Future of TV Briefing: How major streamers are stepping up the fight for subscribers
By Tim Peterson
The Future of TV Briefing this week looks at how the playing field among major subscription-based streamers is shaking out as Netflix looks to redouble its grip, Disney+ foresees slowing subscriber growth and others prep expansion plans.
- Streaming war turns battle royale
- Entertainment workers may go on strike
- FASTs go ad-free
- Hollywood’s Black gay underrepresentation, NBCUniversal’s Peacock relaunch, Patreon’s original programming push and more
Streaming war turns battle royale
The key hits:
- The fourth quarter of 2021 is setting up to be a fiery time for subscription-based streamers.
- Netflix is looking to reestablish its grip on audiences’ attentions.
- Disney expects its streaming subscriber growth to slow.
- Others like WarnerMedia’s HBO Max and Apple’s Apple TV+ are preparing to expand.
The subscription-based streaming wars have been heating up since Disney debuted Disney+ nearly two years ago. Now it’s time for a heat check.
After Netflix’s subscriber growth slowed — and even inverted in the U.S. and Canada — in the first half of the year, the preeminent streamer projected that a refortified programming lineup toward the end of the year would reignite its customer base. Meanwhile, Disney has already been closing the subscriber gap to Netflix, thanks to its bundle approach. Additionally, the likes of Apple’s Apple TV+, NBCUniversal’s Peacock, ViacomCBS’s Paramount+ and WarnerMedia’s HBO Max had either been gaining ground or preparing to make bigger moves.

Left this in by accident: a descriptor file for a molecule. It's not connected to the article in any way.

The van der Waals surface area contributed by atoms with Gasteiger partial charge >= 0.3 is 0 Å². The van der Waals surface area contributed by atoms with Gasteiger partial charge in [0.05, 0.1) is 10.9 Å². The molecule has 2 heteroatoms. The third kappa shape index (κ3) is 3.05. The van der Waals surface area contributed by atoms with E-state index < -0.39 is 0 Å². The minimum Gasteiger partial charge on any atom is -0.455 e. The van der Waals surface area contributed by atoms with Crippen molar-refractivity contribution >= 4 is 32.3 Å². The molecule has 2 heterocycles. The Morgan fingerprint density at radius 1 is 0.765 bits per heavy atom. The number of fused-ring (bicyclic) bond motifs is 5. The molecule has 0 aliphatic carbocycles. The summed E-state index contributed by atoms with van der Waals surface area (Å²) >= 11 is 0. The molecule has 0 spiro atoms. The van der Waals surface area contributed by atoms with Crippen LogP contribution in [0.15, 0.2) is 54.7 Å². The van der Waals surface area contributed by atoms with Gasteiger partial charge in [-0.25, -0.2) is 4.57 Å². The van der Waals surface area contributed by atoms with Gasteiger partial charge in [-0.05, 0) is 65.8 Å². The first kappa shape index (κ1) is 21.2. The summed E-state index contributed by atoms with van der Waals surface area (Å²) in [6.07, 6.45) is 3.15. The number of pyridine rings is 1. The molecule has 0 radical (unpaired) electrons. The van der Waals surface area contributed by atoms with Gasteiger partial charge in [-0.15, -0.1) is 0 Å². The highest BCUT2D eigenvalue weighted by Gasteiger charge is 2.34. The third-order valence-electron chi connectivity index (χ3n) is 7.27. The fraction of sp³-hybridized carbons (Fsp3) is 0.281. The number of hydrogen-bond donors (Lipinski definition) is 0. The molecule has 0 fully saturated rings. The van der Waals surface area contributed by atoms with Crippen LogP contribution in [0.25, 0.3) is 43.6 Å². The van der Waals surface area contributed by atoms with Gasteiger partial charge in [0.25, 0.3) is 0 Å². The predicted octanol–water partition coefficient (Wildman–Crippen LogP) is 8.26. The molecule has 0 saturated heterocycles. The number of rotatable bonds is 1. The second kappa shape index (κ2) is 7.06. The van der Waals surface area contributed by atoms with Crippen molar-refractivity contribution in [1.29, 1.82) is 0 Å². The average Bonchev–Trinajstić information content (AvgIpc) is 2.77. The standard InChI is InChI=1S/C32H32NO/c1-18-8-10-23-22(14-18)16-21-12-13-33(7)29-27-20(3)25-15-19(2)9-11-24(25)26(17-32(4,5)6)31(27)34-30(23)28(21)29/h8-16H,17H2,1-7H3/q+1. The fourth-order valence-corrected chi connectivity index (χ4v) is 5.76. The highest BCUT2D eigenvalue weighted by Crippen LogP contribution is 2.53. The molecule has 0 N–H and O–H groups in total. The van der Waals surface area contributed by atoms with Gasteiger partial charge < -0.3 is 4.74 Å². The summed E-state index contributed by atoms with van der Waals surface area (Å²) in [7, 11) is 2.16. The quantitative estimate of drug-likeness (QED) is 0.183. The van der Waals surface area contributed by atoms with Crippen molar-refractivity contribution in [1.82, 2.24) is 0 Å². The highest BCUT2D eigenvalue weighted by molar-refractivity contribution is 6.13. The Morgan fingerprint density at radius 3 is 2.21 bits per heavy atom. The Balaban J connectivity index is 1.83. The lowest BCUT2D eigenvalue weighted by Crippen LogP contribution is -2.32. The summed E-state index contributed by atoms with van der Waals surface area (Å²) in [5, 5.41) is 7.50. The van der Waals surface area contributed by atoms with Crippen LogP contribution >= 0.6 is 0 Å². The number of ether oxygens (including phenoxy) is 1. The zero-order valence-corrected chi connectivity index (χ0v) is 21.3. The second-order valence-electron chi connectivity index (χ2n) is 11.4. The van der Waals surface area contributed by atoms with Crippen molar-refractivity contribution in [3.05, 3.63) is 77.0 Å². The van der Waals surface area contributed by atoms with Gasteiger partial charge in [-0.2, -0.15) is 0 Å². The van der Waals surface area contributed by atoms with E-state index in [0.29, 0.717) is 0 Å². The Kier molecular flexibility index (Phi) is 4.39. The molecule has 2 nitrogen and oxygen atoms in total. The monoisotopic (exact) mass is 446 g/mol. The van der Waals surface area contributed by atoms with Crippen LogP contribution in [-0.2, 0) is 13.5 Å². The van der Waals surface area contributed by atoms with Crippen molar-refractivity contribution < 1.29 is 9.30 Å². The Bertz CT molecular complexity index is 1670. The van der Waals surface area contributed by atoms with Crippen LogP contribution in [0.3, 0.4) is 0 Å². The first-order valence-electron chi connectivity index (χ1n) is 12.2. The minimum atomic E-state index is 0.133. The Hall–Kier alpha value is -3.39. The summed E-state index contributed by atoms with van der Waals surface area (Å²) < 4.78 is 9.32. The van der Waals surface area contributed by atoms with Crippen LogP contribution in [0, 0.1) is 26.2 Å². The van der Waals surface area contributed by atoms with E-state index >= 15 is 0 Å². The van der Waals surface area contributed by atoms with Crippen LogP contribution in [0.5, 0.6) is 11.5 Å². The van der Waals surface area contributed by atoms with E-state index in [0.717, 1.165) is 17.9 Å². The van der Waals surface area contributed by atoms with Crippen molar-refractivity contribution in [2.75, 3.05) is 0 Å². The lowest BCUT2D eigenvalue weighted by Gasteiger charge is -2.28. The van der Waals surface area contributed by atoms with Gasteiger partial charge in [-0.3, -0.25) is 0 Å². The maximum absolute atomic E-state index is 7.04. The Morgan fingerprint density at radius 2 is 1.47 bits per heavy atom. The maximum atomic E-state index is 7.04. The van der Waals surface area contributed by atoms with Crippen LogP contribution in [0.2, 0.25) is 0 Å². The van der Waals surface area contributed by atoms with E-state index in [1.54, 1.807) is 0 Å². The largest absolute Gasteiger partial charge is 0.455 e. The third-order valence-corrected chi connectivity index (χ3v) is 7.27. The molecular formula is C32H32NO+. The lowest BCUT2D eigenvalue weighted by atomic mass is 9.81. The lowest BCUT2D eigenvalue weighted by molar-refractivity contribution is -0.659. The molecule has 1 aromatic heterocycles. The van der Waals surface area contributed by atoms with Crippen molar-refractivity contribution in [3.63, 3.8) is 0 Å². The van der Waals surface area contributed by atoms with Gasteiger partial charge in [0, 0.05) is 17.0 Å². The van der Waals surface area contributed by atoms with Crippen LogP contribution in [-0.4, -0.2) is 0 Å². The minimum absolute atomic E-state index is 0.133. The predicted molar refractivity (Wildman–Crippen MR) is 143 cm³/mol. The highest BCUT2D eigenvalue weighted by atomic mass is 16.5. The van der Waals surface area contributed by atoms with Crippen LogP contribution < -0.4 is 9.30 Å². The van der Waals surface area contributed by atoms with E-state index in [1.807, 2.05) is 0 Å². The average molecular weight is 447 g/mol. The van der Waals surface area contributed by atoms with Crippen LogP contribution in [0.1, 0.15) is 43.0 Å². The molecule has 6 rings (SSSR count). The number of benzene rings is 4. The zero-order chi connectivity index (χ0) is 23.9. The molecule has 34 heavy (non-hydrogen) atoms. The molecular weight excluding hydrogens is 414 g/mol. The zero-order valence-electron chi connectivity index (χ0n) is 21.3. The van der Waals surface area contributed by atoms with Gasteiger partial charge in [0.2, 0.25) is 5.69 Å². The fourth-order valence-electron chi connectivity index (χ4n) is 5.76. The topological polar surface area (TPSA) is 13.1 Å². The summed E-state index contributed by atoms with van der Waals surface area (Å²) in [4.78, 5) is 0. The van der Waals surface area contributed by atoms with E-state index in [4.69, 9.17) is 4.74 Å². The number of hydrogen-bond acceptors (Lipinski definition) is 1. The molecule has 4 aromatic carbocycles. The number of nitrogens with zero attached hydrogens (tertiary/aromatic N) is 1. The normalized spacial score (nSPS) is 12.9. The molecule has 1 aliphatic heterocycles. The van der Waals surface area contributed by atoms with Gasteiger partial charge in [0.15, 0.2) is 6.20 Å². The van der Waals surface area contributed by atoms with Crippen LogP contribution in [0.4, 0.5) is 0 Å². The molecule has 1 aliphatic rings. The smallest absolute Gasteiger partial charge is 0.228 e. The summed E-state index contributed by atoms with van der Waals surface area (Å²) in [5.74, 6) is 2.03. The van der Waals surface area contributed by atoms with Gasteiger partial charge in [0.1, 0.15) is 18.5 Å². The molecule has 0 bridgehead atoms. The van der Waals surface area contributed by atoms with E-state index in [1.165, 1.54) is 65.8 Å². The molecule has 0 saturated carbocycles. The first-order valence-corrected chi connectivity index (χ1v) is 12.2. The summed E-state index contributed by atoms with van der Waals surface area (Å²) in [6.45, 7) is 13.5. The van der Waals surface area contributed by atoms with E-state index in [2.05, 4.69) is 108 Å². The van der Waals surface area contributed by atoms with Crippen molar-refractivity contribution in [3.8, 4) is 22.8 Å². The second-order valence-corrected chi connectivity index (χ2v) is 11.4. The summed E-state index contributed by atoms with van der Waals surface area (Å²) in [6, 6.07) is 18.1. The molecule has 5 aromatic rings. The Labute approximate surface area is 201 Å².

- Apple is reportedly planning to spend more than $500 million to promote Apple TV+ this year, according to The Information.
- NBCUniversal reportedly plans to use next year’s Super Bowl and Winter Olympics to relaunch Peacock, according to Insider.
- ViacomCBS has reoriented Paramount Studios to produce more original shows for Paramount+.
- WarnerMedia will roll out HBO Max in Europe, starting on Oct. 26.
However, for as much as the subscription-based streaming war is heating up, it also seems to be cooling down in certain respects.
Although Netflix appears to have bounced back from last year’s pandemic-induced production hiatus, Disney is still dealing with production delays, and its CEO Bob Chapek said on Sept. 21 that Disney+’s subscriber growth in the final three months of 2021 will likely slow as a result. Furthermore, streaming’s share of viewership among U.S. audiences stagnated in August, per Nielsen, suggesting last year’s flood of attention has started to ebb.
These ups and downs are creating a scenario where the fight for subscribers will become even more volatile as the playing field among streaming services becomes more level. According to a survey conducted in August by Hub Entertainment Research, the percentage of people who consider Netflix to be their default TV viewing source has dipped this year as those defaulting to Amazon’s Prime Video, Disney+, HBO Max or Disney-owned Hulu inched up.
Fueling that volatility is the volatility with which subscribers sign up for and cancel streaming services. According to a survey TiVo conducted in the second quarter of 2021, 39% of respondents said they reevaluate how they spend …read more